Here’s How Much Money You Should Have Saved by 30.
Experts says $50,000—which is a bit daunting considering that most millennials only have about $2K in savings, according to CNBC.
“To get there, Fidelity recommends saving 15 percent of your annual income,” they write. “Make sure to invest these funds instead of leaving them in a traditional savings account.”
Meghan Murphy, one of Fidelity’s VPs, adds: “If you only saved money in an account that got no return, you’d have to save a lot more to reach your goal. If you want to live a lavish life in retirement, you may want to save a little bit more,” Murphy adds. “If you’re perfectly content hanging out at home in retirement, you may need to save a little bit less.”
So. How’s your account looking. Are you on track?
This Photographer Captured Puerto Rico’s Creative Community a Year After Maria.
About 365 days after Hurricane Maria—the storm that devastated the island last September and was named the most destructive hurricane in its history—Dutch photographer Nick Van Tiem paid a visit to capture the young creatives working to put the pieces of their country back together. The resulting collection of photos is a riveting tribute to the community’s tenacity despite all it’s endured.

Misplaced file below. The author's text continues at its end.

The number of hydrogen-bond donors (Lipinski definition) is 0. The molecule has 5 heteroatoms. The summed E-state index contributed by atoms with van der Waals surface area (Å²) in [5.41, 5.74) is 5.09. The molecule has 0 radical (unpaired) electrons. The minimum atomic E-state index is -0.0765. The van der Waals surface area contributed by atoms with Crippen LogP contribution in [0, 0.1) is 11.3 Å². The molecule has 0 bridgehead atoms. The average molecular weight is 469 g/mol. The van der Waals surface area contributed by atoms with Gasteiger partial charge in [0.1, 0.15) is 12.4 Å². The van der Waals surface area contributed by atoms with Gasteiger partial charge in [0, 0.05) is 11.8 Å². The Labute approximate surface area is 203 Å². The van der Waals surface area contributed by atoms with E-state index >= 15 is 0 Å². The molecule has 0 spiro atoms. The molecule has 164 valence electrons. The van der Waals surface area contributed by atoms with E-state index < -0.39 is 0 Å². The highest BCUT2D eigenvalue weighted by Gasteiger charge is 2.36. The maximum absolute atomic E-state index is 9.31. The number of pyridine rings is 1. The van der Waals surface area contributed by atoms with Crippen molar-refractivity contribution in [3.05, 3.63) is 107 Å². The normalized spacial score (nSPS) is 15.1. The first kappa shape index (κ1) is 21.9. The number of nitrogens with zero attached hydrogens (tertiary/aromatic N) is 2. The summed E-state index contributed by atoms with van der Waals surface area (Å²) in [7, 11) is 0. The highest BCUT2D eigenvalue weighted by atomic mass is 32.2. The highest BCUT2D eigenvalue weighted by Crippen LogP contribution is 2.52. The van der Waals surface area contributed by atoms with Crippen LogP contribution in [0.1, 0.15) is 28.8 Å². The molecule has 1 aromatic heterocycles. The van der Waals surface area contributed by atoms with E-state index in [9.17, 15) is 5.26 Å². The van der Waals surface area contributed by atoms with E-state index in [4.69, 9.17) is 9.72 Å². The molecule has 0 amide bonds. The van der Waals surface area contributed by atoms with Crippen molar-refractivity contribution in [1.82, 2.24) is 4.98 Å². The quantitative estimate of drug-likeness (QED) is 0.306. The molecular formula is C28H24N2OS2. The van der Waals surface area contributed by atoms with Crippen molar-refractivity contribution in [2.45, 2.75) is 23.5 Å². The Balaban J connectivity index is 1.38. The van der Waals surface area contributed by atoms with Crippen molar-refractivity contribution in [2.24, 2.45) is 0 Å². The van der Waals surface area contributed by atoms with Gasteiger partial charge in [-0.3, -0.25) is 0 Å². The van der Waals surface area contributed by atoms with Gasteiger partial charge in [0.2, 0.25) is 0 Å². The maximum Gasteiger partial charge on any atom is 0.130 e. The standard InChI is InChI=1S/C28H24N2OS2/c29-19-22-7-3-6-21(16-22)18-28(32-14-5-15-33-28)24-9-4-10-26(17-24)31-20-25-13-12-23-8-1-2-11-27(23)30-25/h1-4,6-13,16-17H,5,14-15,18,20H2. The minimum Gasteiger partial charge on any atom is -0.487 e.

“All of the subjects are dreaming of becoming stylists, make-up artists, or models — unfortunately, there is little support for this in Puerto Rico, let alone an actual market,” Van Tiem told i-D. “There are no PR agencies, exhibition venues, or model agencies, which can quickly make the situation seem hopeless. On top of that, people of this generation had to grow up faster than they should have because of the disaster, which made them adjust their priorities. But that does make their perseverance truly impressive. With this series, I really hope to generate more visibility for this community.”
Check out the photos here.
Why the Home-Cooked Dinner Date Is Going out of Style.
The reason: because like most social media, Tinder’s ruining everything. Okay, so that’s a bit melodramatic, but according to this MUNCHIES article, popular dating apps are contributing to the anxiety and fear of hasty intimacy that comes with the wonderful world of swipe culture. And that sucks. Because psychology shows that home-cooked meals are where it’s at.
“Dr. Terri Orbuch, PhD, author of Finding Love Again: 6 Simple Steps to a New and Happy Relationship and sociology professor at Oakland University in Michigan, argues that both long-term and new couples are missing out on the benefits of performing an activity together in lieu of showboaty meals and experiences,” MUNCHIES writes. “Not only is cooking a team-building experience, but you both get to revel in the glory afterward, she says, which can be pretty sexy.”
We’d enthusiastically agree.
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